Alex Borstein is used to being off to the side, in a writers' room, or in a recording booth by herself. Yet she's currently starring on HBO's Getting On as Dawn, a deluded, oddly sexed-up, earnest, officious, sometimes kind nurse in the geriatric wing of a rundown hospital. For years, she has been an on-camera actor (MADtv, Good Night, and Good Luck, Shameless); a voice actor (Lois on Family Guy); and a writer (Family Guy, Shameless).
Will Scheffer, who with his husband, Mark V. Olsen, adapted Getting On from the BBC original — they were also the creators of Big Love — did not undersell Borstein's talents in a telephone interview.
"I told Alex at the premiere, I grabbed her and I said: 'I've worked with Ellen Burstyn, I've worked with Sissy Spacek, Jeanne Tripplehorn, Chloë Sevigny. I've worked with all these amazing actresses. And I think you're the most talented actress that I've ever worked with.'"
Scheffer continued: "She's a brilliant talent. I hope this show helps her be seen as that."
Getting On, which also stars Niecy Nash and Laurie Metcalf, has been under the radar (though Scheffer said, "We're looking good for our second season."). The original British series has continued, and this week won best sitcom at the British Comedy Awards. Here, the half-hour comedy is midway through its short run; its fourth episode (of six) airs Sunday night. I met Borstein for coffee recently in Pasadena, where she lives with her husband, Jackson Douglas, and their two small children. We discussed her disbelief over the grieving for Brian on Family Guy; why she wasn't allowed to be Sookie on Gilmore Girls; and Seth MacFarlane.
And we especially talked about her love of Getting On, about which she said before we even sat down, "It's just astonishing. I love it. I'm always shocked when anyone likes anything I like."
You had just had a baby, your second kid, when you auditioned for Getting On. Were you looking for work?
Alex Borstein: I was writing. I was developing for BBC at the time. I got an email a week or two after having the baby about this audition — for the BBC. My first thought was A) I just had a baby, so fuck off and B) how tacky, I'm developing something else for the BBC. If I audition, they'll think I have no faith in the thing I'm writing. But it turns out they poached me from their own thing, and said, "What about Alex Borstein for Dawn?" We literally went downstairs into the kids' bedroom, and my husband put me on tape.
Exclusive: Alex Borstein's audition for Getting On.
I never understand exactly how it works. You have sides from the script, and you just record yourself doing them?
AB: Yes. I was barely holding it together — no sleep, and the breastfeeding. It was really ridiculous on my part. But I was, like, I've got to do this. You literally just have the papers in your hand, and my husband had the camera. He was playing the other parts.
When we were shooting the show, I constantly felt like my instincts were wrong on this. We would do a take and I'd be, like, I think I nailed that. And they would run up to me and say, "That's great. But it's all wrong. Stop what you're doing."
The material is so interesting tonally, and the tone seems hard to achieve. What is a wrong take on it?
AB: There was one scene where I'm talking to Laurie Metcalf's character. And she's crushing my dreams in this moment about this raffle. While I'm talking to her, I was getting very upset and having my dreams being crushed. And Mark and Will came onto the set, and they were, like, "Mmm-mmm, mmm-mmm. You're not upset. You can't even fathom that's what's happening. You're delusional. When someone's crushing your dreams, you're not even aware your dreams are being crushed." I spent the first couple of minutes going, Fuck, they're so wrong. They're going to ruin the show and they don't know what they're talking about! Then I do it, and it's like, Ucch, absolutely. They were absolutely right and I'm an idiot.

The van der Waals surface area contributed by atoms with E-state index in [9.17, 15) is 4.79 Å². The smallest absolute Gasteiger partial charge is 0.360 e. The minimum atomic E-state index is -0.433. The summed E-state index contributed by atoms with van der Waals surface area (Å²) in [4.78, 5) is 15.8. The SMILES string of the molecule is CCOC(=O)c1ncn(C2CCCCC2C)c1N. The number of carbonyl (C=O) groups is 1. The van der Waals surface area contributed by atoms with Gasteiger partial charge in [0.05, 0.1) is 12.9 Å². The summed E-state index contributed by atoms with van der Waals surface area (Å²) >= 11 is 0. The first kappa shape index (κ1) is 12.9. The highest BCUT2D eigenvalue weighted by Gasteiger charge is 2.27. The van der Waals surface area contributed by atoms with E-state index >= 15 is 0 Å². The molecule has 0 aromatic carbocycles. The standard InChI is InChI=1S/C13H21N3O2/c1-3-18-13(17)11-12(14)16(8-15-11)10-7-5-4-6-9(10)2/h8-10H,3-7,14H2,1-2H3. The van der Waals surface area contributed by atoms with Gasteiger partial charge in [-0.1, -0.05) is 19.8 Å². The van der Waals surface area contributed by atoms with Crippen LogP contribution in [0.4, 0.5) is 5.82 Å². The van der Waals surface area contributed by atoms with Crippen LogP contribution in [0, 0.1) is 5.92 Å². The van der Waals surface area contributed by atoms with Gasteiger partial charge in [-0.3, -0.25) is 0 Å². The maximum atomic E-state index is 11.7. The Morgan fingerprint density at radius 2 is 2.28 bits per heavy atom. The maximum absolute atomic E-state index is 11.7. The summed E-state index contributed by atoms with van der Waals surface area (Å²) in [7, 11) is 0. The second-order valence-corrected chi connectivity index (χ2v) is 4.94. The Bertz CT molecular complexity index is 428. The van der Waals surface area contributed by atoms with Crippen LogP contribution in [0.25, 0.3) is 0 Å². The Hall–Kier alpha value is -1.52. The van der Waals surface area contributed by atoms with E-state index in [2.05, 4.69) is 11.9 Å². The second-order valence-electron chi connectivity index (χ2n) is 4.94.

I have to ask about the translation scene, which is one of the funniest things I've ever seen. How did you do it?
AB: Honestly, you wouldn't believe how it was shot. The woman playing the part of the Cambodian was really not an actress; I don't know where they cast her from. Will was laying down under one of the beds telling her when to talk and when not to talk. She had to find what she was going to say, figure out how many times she was going to repeat it, and then no matter what happened between her and Will, Niecy and I had to continue saying whatever she was going to say. And sometimes she would say a little, sometimes she would say a lot. It was never the same twice. So I don't know how the fuck they pieced it together. It's a Christmas miracle. And Niecy's face — there were sometimes when I had to look past her. It was really fun.
How do you feel the show's been treated by HBO? It's running at a weird time of year; the finale episode runs a few days after Christmas.
AB: Maybe I'm stupid, or maybe it's the Dawn in me. But it never dawned on me — like, I read some reviews that said, "It's too bad they're burning this off during the holidays." Maybe I'm just delusional or a dreamer.
I have no idea! They don't have the same model, and they have only so many Sunday nights.
AB: I don't know what to think! I don't know if we're going to get a second season. I don't know anything yet.
What are your Family Guy duties these days?
AB: You said "doody." Thank you, that's my Family Guy mentality.
We switched just like that.
AB: Misogyny. Bush. Doody. Boobs. I'm not writing on the show anymore. I'm just doing voices; I was just there this morning recording. I was hoping to go back and write again this season. It's kind of fun, I get to just keep creating new characters. But it was just impossible to figure out how to make that work. For them to get their money's worth, they need a commitment.
So if you did a Family Guy episode today, when will that actually air?
AB: Nine months. Really a year.
So the episode you did today was for fall 2014?
AB: That's why doing interviews about Family Guy is so difficult. They say, "What can you tell me about what's coming?" And I'm so fucked up; I'm not sure what I'm allowed to talk about. We just had the episode where Brian was killed off.